Sometimes I feel like I am getting this unemployment thing all wrong.
For three weeks now (or is it two? Or maybe four?), I have been all charged up (aside from just a few intermittent bouts of crying and that was early on) and excited about the adventure of exploring all the new and wonderful possibilities for the future.
In fact, I have filled up almost an entire spiral notebook with all of these new and wonderful possibilities. And I have spoken with scores of people to gets ideas on even more new and wonderful possibilities.
Up until now, I have not, as I thought I might, retreated to the Double Stuf Oreos (one “f,” I checked, as this was important to me both as a reporter and consumer) or any number of TLC marathons (“Little People, Small World” and “Half Man, Half Tree,” being particular favorites).
But then yesterday, it hit me. Somewhere between being rejected as a ghostwriter; told I needed to “inform, impart ideals and move minds” if I wanted to be a successful speaker; and finding out that an eight-year-old would soon be covering hockey for the major daily for whom I used to work, I became, well, a little down.
I’m not sure when I stopped being nervous and excited meeting famous athletes.
I know I used to think it was pretty cool interviewing Iowa football coach Hayden Fry and basketball coach Lute Olsen while still a student reporter for the Daily Iowan.
I remember being in awe of Sandy Koufax when I met him at the Dodgers’ spring training compound in Vero Beach, Fla., in my early years with Florida Today newspaper.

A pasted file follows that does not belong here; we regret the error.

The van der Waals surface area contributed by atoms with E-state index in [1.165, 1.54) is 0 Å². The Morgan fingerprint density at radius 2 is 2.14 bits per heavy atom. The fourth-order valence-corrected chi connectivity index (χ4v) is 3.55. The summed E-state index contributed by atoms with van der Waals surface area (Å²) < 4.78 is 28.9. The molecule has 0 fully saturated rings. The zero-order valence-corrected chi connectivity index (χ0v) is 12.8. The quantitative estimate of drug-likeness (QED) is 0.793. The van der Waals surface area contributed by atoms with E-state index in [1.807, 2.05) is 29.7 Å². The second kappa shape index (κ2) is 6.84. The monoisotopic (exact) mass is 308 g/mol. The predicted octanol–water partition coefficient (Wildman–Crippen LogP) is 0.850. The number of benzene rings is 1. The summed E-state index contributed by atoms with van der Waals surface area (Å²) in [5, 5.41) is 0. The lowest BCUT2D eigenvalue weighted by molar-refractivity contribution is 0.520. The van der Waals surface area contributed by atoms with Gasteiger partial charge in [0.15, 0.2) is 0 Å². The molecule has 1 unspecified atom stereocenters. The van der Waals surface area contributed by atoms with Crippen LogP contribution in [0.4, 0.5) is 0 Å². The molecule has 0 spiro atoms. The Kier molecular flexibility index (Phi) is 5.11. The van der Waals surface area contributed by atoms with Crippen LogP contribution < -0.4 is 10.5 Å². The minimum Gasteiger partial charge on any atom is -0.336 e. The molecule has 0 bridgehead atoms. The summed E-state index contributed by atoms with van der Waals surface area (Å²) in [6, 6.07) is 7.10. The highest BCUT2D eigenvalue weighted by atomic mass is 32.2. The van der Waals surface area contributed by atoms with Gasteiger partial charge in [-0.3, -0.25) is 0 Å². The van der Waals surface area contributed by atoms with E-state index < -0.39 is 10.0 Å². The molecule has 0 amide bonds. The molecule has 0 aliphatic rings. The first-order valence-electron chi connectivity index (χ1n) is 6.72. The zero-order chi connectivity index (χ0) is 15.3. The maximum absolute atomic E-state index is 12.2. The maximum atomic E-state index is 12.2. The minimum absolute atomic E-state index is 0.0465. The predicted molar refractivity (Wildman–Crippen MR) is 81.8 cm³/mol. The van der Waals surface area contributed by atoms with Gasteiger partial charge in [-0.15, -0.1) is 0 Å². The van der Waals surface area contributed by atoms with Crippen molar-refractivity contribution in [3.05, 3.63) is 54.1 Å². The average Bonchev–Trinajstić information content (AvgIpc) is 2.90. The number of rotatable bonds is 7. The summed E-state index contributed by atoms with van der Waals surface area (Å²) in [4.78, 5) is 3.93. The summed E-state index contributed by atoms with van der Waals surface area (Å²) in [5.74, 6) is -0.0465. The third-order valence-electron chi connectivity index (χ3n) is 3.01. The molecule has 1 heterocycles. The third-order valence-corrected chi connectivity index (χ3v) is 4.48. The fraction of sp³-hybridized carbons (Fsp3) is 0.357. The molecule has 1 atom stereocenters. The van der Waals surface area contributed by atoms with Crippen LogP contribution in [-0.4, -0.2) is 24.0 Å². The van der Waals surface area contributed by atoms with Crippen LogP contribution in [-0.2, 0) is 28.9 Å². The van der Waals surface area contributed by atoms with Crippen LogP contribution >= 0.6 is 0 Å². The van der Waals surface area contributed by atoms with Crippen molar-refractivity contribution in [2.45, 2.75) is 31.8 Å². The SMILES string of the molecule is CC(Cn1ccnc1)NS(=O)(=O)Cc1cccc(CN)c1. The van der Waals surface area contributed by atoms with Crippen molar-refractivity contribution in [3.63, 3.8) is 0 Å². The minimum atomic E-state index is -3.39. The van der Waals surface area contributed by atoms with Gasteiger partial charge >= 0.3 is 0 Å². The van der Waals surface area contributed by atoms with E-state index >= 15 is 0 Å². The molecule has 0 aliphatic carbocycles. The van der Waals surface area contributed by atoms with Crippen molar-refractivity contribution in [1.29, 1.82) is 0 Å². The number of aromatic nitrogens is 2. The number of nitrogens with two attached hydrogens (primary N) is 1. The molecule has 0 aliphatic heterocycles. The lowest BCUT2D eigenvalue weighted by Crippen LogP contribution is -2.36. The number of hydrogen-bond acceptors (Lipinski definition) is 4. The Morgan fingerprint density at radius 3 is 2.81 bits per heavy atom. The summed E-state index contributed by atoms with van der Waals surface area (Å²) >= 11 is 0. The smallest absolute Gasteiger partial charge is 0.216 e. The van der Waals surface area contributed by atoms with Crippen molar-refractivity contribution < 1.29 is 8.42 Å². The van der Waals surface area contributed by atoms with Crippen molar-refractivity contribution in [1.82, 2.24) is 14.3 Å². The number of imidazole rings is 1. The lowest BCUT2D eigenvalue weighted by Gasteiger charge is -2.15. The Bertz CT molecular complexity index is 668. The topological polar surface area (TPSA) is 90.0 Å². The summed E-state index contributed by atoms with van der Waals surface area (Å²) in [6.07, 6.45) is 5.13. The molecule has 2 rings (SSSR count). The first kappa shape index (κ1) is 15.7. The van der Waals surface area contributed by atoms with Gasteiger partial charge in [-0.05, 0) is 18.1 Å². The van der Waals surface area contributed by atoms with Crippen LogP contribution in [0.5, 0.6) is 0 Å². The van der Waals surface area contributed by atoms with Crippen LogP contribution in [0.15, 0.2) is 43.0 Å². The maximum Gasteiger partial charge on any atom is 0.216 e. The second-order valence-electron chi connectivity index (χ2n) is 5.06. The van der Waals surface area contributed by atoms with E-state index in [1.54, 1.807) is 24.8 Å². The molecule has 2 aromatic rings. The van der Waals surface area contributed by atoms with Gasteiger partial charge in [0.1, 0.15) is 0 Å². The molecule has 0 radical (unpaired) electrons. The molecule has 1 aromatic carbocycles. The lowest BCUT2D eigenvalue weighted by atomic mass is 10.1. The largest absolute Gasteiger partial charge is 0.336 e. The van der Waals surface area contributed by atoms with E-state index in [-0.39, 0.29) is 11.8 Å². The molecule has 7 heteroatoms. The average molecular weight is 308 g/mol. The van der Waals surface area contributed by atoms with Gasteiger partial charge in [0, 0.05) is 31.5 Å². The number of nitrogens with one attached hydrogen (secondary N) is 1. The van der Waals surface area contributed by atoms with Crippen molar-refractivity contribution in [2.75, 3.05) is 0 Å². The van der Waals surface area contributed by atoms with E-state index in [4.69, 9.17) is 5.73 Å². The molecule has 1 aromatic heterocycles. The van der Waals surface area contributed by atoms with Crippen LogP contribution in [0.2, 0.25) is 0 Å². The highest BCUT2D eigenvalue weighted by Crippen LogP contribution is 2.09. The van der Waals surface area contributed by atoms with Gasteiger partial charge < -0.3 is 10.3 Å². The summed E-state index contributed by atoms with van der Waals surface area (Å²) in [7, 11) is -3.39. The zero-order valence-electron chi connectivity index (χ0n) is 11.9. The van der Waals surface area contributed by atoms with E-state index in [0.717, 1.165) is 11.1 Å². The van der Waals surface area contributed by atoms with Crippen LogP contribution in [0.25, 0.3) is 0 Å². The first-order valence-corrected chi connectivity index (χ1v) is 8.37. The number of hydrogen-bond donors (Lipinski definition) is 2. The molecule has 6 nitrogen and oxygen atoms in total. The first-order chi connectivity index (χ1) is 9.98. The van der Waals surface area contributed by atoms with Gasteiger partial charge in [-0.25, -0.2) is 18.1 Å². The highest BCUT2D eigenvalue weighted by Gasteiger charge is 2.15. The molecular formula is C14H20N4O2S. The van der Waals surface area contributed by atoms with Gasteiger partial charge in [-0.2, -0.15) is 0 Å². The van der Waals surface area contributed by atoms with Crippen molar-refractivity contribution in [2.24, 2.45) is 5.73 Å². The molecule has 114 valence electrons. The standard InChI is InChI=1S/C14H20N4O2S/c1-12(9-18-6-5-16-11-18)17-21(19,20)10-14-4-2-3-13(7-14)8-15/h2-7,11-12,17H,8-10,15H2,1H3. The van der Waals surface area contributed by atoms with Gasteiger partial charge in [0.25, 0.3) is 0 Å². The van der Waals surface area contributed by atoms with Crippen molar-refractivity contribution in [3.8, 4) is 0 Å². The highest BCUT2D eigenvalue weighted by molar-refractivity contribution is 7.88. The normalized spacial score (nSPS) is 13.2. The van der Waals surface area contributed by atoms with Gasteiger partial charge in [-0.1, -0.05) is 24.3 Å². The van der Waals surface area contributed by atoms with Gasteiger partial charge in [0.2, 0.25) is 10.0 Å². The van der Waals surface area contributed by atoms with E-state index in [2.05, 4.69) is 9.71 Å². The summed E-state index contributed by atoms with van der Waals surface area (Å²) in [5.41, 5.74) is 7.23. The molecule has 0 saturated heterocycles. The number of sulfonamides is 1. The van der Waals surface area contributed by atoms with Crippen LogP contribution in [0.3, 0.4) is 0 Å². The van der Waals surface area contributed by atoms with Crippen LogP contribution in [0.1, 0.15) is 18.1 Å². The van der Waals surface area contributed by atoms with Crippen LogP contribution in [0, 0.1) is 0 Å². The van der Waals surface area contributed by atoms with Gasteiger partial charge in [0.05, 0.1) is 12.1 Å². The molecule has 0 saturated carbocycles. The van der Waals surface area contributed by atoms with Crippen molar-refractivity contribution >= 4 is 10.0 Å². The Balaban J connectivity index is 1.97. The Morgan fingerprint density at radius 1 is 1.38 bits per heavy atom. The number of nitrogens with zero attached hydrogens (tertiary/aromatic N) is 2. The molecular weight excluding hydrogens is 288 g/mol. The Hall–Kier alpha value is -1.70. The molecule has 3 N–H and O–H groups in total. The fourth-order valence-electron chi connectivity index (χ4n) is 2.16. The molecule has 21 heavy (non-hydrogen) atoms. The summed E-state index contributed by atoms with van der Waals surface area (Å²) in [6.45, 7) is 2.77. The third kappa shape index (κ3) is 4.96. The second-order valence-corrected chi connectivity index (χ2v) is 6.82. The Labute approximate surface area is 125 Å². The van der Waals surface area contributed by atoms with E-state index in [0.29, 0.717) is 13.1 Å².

And I remember feeling extremely nervous the first time I ventured into the Bears visiting lockerroom at Tampa Stadium as the Tampa Bay Bucs beat reporter, also very early in my professional career.
Rocky Wirtz wasn’t in the room when his mother died and he didn’t need to be there when it was his father’s time. That just wasn’t him and it wasn’t Bill Wirtz either.
But it was Rocky, the eldest of Bill and Joan’s five children, who, after Bill passed away at 12:15 in the morning, got the family together and made sure all the funeral arrangements were in place. And by 2:15 a.m., they were.
It was Sept. 26, 2007. And little more than a week later, at 55 years old, W. Rockwell Wirtz was the new chairman of the Chicago Blackhawks.
It came as something of a surprise to those outside the family and the organization. Despite being an officer of the Blackhawks, Rocky’s name was never even in the media guide. And it was his younger brother Peter, the team’s vice president, who worked more closely with their father on the hockey side of the family business, who seemed most closely aligned to him.
“For whatever reason, dad and Peter chose not to [involve me more], but it didn’t bother me,” Rocky said when I interviewed him shortly after he assumed his new position. “It was what it was. I had plenty to do. I was busy enough. I’d get involved with all the businesses. I was an officer of every company we had. We all worked together and that was Peter and dad’s deal and I didn’t bother treading on it.”
Rocky didn’t need to be threatened. For starters, as head of the family’s wholesale liquor empire, his side generated the majority of its billion dollar-plus annual revenue while the Hawks continued to lose money.
“What I was trying to do was to earn as much money on the other side of the organization as I could,” Rocky said. “If I could [earn] on a pre-tax basis what the Hawks lost, that was my goal. Now I didn’t express that in great detail to dad, but that was my thinking. I was just hoping the Hawks wouldn’t get to the point where we couldn’t turn them around.”